4. Unity 4’s Asset Store. In addition to great tools and a great community, Unity also has a fantastic asset store where developers can upload their products and make money, and developers can access killer assets and tools a very reasonable costs and even for free in many cases.

5. Unity’s spirit of innovation and craftsmanship. I have never encountered a technology company so keen on fixing bugs, ensuring compatibility and continually  pushing thing to the edge as Unity…without being asked.

6. Customer service. Over the 3 years I’ve been developing with Unity I’ve been very pleased with their customer service. I’ve always had prompt follow up and been treated with respect regardless of the fact I’m a single developer.

7. Fun. Yes, Unity 4 is just plain fun to work with. You have an idea and a few minutes later there it is, working right in front of your eyes. I get to spend more time working on my games and less time getting tripped up on technology.

So if you have a game project coming up, I recommend you have a look at Unity 4, it may just be what the doctor ordered!

Game on!




How to Make a Game

January 22, 2013 Leave a comment
7 Steps to Making A Game

How to Make a Game

Video games have become a mainstream part of our modern society and culture. There is not a day that goes by where you don’t hear them mentioned in the news, where experts speculate on their link to violence, educators examine their learning potential and parents scrutinize their content. The fact of the matter is we love to play! Video games represent a billion dollar industry that has now recently become accessible to a growing number of people around the world who are looking to entertain and engage us. Whether you’re young or old, guy or gal, techie or not, the world needs you and your new twist on gaming!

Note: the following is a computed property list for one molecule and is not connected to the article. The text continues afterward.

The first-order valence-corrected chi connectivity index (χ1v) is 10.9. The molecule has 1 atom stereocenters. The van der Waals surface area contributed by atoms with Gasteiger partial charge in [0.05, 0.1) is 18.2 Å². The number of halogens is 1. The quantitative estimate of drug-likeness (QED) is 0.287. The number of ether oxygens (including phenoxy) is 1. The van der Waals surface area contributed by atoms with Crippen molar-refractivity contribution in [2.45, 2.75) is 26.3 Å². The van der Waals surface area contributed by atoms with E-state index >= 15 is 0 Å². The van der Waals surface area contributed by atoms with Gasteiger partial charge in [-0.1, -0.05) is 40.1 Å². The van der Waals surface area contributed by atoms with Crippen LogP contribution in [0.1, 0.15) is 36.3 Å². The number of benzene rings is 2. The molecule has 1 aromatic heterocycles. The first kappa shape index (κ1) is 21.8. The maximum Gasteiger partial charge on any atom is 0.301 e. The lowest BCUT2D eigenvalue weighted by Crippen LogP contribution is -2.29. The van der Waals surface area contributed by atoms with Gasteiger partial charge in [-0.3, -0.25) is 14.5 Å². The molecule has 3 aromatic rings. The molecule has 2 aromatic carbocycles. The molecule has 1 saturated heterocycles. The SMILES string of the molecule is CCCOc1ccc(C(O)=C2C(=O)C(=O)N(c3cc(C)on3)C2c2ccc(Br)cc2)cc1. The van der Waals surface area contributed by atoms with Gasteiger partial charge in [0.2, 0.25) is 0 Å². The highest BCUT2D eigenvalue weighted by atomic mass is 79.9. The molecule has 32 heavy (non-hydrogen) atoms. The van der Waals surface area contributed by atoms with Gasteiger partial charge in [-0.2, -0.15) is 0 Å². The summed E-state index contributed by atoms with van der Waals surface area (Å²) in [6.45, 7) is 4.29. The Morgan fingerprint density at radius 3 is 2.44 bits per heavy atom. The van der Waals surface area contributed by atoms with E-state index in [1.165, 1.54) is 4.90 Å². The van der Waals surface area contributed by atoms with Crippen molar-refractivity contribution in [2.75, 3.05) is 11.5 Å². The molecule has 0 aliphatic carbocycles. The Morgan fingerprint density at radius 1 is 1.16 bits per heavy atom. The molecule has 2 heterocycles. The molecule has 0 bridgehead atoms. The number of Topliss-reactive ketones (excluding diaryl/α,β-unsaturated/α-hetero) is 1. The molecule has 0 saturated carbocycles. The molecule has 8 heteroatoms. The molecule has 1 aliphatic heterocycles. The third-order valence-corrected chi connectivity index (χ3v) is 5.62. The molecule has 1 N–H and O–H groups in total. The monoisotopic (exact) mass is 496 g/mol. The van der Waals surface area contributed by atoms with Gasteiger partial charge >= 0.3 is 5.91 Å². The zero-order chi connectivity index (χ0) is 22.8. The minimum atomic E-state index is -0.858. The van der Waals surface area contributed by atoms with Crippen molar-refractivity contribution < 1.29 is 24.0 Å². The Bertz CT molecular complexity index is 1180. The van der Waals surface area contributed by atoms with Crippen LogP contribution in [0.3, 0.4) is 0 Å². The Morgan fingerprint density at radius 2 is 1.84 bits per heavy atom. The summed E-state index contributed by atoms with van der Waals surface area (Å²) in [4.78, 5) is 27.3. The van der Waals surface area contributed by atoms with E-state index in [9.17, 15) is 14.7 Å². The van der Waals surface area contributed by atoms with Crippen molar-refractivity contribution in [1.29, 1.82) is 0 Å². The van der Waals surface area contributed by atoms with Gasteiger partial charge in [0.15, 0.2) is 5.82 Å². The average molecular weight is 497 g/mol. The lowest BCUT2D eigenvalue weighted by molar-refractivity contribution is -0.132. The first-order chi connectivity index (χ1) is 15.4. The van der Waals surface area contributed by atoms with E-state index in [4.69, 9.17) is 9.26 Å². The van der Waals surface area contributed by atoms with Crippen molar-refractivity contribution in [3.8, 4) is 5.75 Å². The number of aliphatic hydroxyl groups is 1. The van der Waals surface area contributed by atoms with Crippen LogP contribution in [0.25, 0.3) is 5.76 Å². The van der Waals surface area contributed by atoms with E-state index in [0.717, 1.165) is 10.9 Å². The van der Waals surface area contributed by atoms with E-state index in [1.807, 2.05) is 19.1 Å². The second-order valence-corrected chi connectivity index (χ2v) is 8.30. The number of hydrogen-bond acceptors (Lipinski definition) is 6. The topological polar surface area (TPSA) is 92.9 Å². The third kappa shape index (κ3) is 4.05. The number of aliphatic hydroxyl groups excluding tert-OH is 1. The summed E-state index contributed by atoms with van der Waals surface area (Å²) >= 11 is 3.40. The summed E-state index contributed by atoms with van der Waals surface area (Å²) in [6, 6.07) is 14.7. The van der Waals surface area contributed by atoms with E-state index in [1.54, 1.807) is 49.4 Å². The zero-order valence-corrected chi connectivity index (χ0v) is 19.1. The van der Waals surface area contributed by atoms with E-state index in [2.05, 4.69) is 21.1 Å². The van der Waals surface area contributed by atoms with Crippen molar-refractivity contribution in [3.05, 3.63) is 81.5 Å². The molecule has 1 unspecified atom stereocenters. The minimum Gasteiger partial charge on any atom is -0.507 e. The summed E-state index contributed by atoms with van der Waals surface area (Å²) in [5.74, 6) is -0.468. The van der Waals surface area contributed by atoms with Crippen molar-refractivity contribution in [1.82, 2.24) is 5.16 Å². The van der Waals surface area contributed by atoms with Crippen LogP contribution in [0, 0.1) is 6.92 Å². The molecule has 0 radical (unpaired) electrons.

So do want to know how to make a game? Here are 7 steps to help get you started.

1. Have a Great Idea

While video games used to be focused on things like sports, combat and driving, things have changed quite a bit over the past decade! Who would have predicted a farming game would have taken the world by storm on Facebook, or that casual and mobile games would send shockwaves through the entire gaming industry. Nowadays gaming can be whatever you want to make it, and the world is waiting to see something new. Now is your chance!

2. Find The Right Tools

It wasn’t that long ago that game development arena was just too costly for an average Joe to break into. Today tools that used to require hundreds of thousands of dollars in costly fees and licensing can now be acquired at a nominal cost or may even be free! Technologies like Unity 3D now empower game creators to fashion high impact 3D games and then publish out to the web, mac, pc, iOS, Android and even popular game consoles like Xbox and PlayStation. You can download a free copy of Unity by visiting

3. Learn to Use Them

Video game development used to be quite a tricky and time consuming process that required a great deal of knowledge and expertise and experience. New tools have now entered the marketplace that greatly simplify or eliminate the amount of expertise needed to make games. Game creators can now learn to use these new tools in days or even hours instead of weeks and months. Tutorials and courses can now be found online on sites like Udemy and can get you up to speed with everything you need to know in no time!

4. Create or Acquire Content

Creating 2D and 3D content can be a time consuming and expensive investment. If you’re not an artist, you’ll either need to source one out, or make make use of a growing list of online sites like TurboSquid that will allow you to purchase pre-made characters and content for little or no cost. If you need amazing animated 3D characters for your games, you’ll want to check out Mixamo. If game audio is what your looking for, sites like and Sound Ideas may have just what you need.